Still Walking (2009)
Directed by: Hirokazu Kore-eda
Starring: Hiroshi Abe, Yui Natsukawa, Kirin Kiki, Yoshio Harada
MPAA rating: Not rated
Run Time: 114 minutes
The writer, director, and editor of Still Walking, Hirokazu Kore-eda, has stated that the death of both of his parents in recent years inspired him to make this movie. The film, however, is not about how elderly parents died but how they lived, and how perfectly ordinary lives are not really so nondescript when they are ours to experience.
The story covers only a day and a half of 40-year old son Ryota (Hiroshi Abe) visiting his parents. He is accompanied by his relatively new wife Yukari (Yui Natsukawa), who had been widowed, and her 10-year old son from that previous marriage, Atsushi (Shohei Tanaka). Ryota’s parents, retired doctor Kyohei (Yoshio Harada) and housewife Toshiko Yokoyama (Kirin Kiki) have already been joined by their daughter Chinami (singer/actress YOU, who has a voice like Carol Kane), her funny but spacey husband Nobuo (Kazuya Takahashi), and their two children.
The impetus for the visit is the anniversary of Ryota’s brother Junpei’s death, an accident that has forever scarred the Yokoyamas. Even a dozen years after Junpei’s passing, he is still the constant topic of conversation to Ryota’s displeasure. Junpei was following in his father’s footsteps to becoming a doctor and would have inherited the family clinic. Kyohei always saw Junpei as his heir and Ryota as the family outcast who pursued an occupation in art restoration. Now Ryota hides from his parents that he is unemployed.
Kyohei greets Ryota and his family gruffly, and later he insults Yukari by saying widows with children are hard to marry off. She humbly takes it in stride and dissipates the tension with humor by saying how lucky she is then that Ryota would have her. Further mitigating the embarrassment, Chinami tells her no, Ryota is the one who is lucky to have her. And so it goes during the visit.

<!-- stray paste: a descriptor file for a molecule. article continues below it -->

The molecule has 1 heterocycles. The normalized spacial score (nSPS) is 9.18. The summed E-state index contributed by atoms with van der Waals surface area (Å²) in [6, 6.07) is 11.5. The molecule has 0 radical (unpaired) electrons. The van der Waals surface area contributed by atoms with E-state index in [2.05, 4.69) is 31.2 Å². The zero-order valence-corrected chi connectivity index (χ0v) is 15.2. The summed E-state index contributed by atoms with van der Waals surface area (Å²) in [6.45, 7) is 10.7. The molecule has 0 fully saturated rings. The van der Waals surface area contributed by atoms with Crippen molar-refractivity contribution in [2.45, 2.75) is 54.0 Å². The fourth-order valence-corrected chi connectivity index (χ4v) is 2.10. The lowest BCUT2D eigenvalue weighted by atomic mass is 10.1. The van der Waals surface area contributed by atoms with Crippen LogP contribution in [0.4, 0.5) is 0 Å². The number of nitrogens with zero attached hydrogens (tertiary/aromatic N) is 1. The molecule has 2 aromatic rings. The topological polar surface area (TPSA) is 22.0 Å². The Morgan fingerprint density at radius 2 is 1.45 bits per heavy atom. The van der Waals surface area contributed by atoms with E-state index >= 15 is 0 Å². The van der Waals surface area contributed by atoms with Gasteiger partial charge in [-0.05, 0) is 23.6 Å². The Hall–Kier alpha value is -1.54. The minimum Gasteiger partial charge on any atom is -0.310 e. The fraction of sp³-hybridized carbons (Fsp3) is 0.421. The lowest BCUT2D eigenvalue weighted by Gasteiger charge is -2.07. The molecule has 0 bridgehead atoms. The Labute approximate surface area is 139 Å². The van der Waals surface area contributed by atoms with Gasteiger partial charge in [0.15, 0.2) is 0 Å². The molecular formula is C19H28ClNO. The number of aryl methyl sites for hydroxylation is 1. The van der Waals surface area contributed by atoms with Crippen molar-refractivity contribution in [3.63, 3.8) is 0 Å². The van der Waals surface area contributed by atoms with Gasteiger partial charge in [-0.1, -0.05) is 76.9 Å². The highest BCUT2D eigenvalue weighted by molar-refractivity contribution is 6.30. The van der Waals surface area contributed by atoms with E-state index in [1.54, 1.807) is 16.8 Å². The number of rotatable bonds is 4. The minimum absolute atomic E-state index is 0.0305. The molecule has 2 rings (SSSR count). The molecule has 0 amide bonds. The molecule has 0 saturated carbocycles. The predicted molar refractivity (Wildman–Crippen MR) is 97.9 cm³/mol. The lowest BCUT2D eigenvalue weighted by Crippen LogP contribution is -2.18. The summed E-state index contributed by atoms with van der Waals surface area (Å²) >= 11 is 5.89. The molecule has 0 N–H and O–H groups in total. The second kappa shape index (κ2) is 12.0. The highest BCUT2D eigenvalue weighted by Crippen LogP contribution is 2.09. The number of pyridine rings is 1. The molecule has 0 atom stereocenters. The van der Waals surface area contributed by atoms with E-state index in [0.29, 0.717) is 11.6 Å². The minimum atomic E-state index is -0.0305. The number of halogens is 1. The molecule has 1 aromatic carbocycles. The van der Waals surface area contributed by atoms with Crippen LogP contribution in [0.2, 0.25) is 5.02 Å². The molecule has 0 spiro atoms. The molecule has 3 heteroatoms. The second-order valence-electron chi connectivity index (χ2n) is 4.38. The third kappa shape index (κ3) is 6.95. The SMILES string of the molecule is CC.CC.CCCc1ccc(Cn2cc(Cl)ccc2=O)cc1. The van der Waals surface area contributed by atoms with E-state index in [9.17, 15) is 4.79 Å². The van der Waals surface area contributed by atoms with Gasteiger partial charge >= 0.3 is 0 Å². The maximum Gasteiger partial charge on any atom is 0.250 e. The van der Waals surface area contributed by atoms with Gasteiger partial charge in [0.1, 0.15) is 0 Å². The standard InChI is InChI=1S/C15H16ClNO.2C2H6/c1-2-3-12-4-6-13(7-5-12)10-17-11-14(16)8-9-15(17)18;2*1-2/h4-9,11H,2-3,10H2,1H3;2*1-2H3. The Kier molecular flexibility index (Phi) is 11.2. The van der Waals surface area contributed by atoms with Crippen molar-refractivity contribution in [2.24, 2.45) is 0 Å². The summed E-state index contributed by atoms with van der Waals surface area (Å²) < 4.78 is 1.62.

While Kore-eda places the main emphasis on the friction between Ryota and his parents and their expectations of him, perhaps without meaning to, the film comes most alive when dealing with Ryota’s stepson and wife. Part of this may be that Shohei Tanaka and Yui Natsukawa give the best, most subtle, and delicate performances, but they are also strangers being thrown into familial relationships that are new to them. That makes them the closest thing to us and they share the audience’s point of view in getting to know the Yokoyamas. Atsushi explores the strange new spaces of the house as we would, and anyone familiar with getting acquainted with their in-laws can sympathize with Yukari.
Still Walking has some of the expected scenes – characters perusing through old photographs, a parent asking Ryota if he’s going to have children, the family visiting Junpei’s grave, and as family matriarch, Toshiko spends a large portion of the movie in the kitchen expressing love through food and family recipes (in this case corn tempura), as is often the case in Asian cultures and many others too. But the film is also filled with insightful details revealing nuances of human respect and dignity. Ryota notices a grab bar in the bathroom that was not there before, now needed due to his father’s greater frailty. Yukari asks Atsushi to hide from Ryota’s parents that he calls his stepfather “Ryo” instead of “father.” The film is filled with people saying things that hurt other people’s feelings without really meaning to.
Because Kore-eda is Japanese and making a film about family, the instant point of comparison many Westerners will make is with the great Yasujiro Ozu, but Still Walking is not really like Ozu in its rhythms or its style. It’s not even like Kore-eda’s own masterpiece, Maborosi, which, with its long takes often in long shot, is reminiscent of the Taiwanese masters he admires so much – Hou Hsiao-Hsien and Edward Yang. Rather Still Walking has a fairly conventional style and is only an art film due to its minimalist narrative. Its style, always steady but also lackluster is the movie’s greatest deficiency. The film simmers but never comes to a boil.
It does have its high points however. One is when Toshiko brings out an old record from 1970 that obviously means very much to her. That it is such a trivial archaic pop culture artifact contributes to its poignancy. This music from another era is provocative of an entire history between the elderly couple to which we’re never privy. This mystery is haunting in giving us the sense of just how much of other people we will never know. The film asks us to know our parents just a little more.
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